Reinhard Heydrich, born on this day in 1904 in Halle, Germany, was a tall man with a high pitched voice, who would be the subject of bullying as a young boy. He was teased for the sound of his voice and the fact that he was a Catholic living in a prominently Protestant neighborhood. He was also taunted for being a Jew (which he wasn’t.) Raised in a strict home, his mother believed in strong discipline and lashings were commonplace. Because of these early beginnings, Reinhard grew into a rather sullen young man, but he was also highly driven – perhaps to prove himself in some way.
His parents were both musicians. His father founded the Halle Conservatory of Music and was a Wagnerian opera singer. His mother, an accomplished pianist. Reinhard studied the violin and became proficient at it. His family was considered “high society” until after the first World War, when Germany suffered great economic ruin and Heydrich’s family felt it as well. At the age of 18 he became a cadet in the German Navy. He was once again laughed at for his falsetto voice and gangly appearance. He became known as Billy Goat, for his bleating laugh.
At this point in his story, I’m beginning to feel sorry for this chap. Unfortunately, all the teasing and bullying – the strict upbringing – the loss of wealth and the eventual loss of his position in the Navy turned him into an arrogant fellow, determined to make a name for himself no matter who he stepped on in his pursuit. His arrogance quickly turned into ambition.
In 1926 he joined the Nazi party and became one of Hitler’s elite. Hitler referred to him as “The Man With The Iron Heart.” Undoubtedly all that toughening up in his early years, hardened his heart as well. He became involved in the intelligence organization and in put in charge of rooting out anyone who opposed the party.
He organized a series of attacks on Jews throughout Nazi Germany and part of Austria. Perhaps he did this with such great zeal to purge himself from the accusations that he himself was Jewish. That fact continued throughout his life, even though there was nothing to back it up.
Who knows what makes someone snap? Was it the hurtful words from his childhood? Was it the beatings and harsh treatment of his parents? Was it the never ending works righteousness of his Catholic upbringing? Probably all those elements contributed to the formation of the life of Reinhard Heydrich.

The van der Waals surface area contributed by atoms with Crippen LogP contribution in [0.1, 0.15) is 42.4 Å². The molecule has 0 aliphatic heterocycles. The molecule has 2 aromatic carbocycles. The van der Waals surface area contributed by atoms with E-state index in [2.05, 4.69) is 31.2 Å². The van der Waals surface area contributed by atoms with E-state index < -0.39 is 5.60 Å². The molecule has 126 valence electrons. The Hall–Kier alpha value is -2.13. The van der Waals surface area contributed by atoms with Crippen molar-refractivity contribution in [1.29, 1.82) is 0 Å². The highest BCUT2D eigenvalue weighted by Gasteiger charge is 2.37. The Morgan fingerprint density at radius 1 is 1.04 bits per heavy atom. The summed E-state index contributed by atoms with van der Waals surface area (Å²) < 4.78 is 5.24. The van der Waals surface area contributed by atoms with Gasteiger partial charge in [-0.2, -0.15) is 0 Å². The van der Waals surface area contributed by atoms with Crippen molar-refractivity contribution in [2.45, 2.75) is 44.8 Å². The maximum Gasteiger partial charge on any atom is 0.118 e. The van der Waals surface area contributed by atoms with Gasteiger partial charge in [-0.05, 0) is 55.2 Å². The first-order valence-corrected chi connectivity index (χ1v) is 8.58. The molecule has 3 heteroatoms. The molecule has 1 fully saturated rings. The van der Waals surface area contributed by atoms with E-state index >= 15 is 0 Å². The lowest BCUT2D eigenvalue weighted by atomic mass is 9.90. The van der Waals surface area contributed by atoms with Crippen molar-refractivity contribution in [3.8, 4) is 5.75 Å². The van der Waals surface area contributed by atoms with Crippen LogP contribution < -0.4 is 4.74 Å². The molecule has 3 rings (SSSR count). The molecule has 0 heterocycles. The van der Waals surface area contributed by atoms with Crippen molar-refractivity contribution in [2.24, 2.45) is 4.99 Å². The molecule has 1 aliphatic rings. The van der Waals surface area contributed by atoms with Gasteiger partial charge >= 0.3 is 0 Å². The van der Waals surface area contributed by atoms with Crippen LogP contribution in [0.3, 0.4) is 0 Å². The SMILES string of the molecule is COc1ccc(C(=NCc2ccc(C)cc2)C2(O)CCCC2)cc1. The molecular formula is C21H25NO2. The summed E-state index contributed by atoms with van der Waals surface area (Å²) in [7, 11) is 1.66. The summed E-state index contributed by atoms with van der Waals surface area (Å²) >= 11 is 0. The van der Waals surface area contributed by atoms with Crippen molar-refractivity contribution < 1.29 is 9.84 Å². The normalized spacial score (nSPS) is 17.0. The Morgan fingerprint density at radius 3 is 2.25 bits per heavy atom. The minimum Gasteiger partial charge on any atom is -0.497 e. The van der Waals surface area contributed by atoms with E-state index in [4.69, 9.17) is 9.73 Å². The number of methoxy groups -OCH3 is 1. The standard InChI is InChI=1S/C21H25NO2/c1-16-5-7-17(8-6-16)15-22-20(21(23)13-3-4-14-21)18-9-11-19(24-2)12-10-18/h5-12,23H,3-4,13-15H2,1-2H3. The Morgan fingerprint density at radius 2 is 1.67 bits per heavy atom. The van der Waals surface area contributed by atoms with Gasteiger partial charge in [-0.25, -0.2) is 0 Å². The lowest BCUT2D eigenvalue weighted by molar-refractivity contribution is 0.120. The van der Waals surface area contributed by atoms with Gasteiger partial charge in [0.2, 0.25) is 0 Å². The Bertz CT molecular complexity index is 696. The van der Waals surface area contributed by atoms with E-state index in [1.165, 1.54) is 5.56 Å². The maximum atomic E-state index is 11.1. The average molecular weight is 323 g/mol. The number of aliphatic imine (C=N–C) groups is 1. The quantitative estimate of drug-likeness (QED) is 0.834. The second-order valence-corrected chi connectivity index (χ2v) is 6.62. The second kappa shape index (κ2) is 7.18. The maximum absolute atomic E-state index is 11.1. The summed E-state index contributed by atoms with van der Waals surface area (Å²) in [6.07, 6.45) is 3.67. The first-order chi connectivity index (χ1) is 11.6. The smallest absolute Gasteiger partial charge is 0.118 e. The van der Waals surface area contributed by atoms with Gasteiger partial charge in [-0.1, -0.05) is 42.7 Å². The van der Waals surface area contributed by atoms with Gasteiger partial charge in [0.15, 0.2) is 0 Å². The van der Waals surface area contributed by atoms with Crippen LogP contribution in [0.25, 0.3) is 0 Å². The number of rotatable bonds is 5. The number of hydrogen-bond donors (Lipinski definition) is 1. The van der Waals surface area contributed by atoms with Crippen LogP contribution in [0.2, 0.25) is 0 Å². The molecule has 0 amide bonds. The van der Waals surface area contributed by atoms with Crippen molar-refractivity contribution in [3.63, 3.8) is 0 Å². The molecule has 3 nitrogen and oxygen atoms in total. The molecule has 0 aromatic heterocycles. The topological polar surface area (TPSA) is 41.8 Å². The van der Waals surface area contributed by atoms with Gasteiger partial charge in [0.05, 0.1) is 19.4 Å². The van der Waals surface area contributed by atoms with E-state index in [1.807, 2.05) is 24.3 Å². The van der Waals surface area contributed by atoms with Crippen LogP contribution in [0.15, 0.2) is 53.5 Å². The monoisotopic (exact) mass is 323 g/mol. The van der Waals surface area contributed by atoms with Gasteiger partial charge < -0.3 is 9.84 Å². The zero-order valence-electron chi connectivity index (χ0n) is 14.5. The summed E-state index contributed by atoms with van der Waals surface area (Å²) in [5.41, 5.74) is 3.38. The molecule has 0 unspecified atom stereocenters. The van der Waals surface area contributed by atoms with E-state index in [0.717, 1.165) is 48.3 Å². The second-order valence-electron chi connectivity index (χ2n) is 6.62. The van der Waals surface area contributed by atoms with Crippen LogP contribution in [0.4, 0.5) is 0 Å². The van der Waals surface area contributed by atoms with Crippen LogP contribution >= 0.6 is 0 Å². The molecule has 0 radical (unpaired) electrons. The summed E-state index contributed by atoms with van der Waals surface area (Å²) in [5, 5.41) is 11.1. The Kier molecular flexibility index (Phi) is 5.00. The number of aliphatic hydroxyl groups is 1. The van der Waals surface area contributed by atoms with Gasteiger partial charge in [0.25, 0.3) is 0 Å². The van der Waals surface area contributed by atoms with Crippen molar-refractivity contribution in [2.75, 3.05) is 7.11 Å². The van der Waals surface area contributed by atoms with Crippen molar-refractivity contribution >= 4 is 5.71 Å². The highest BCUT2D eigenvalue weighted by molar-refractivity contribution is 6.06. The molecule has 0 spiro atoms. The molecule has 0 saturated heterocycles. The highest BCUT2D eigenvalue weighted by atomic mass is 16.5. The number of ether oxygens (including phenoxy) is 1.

He was directly responsible for the Einsatzgruppen a special task force which murdered over two million people, including 1.3 million Jews, by shooting or gassing. His brutal tactics in rounding up the masses to be killed, earned him the name, “The Butcher of Prague.”
In May of 1942, a special forces unit of the Czechoslovak government-in-exile organized in Britain to kill Reinhard at Prague. He was critically wounded in the ambush and died from his injuries a week later.
What did this man prove in his life? Had he gained the honor he thought he deserved? Was he the subject of too much negativity at an early age? Who knows what makes a man into a monster? Maybe the labels we place on people have something to do with the way they turn out. The Hangman – Architect of the Holocaust – The Man With the Iron Heart – The Butcher of Prague – all these terms were used to describe Reinhard Heydrich. Who knows?
Walter Schellenberg, a direct subordinate of Heydrich, said this about him>
“Heydrich had an incredibly acute perception of the moral, human, professional and political weaknesses of others. His unusual intellect was matched by the ever-watchful instincts of a predatory animal. He was inordinately ambitious. It seemed as if, in a pack of ferocious wolves, he must always prove himself the strongest and assume the leadership.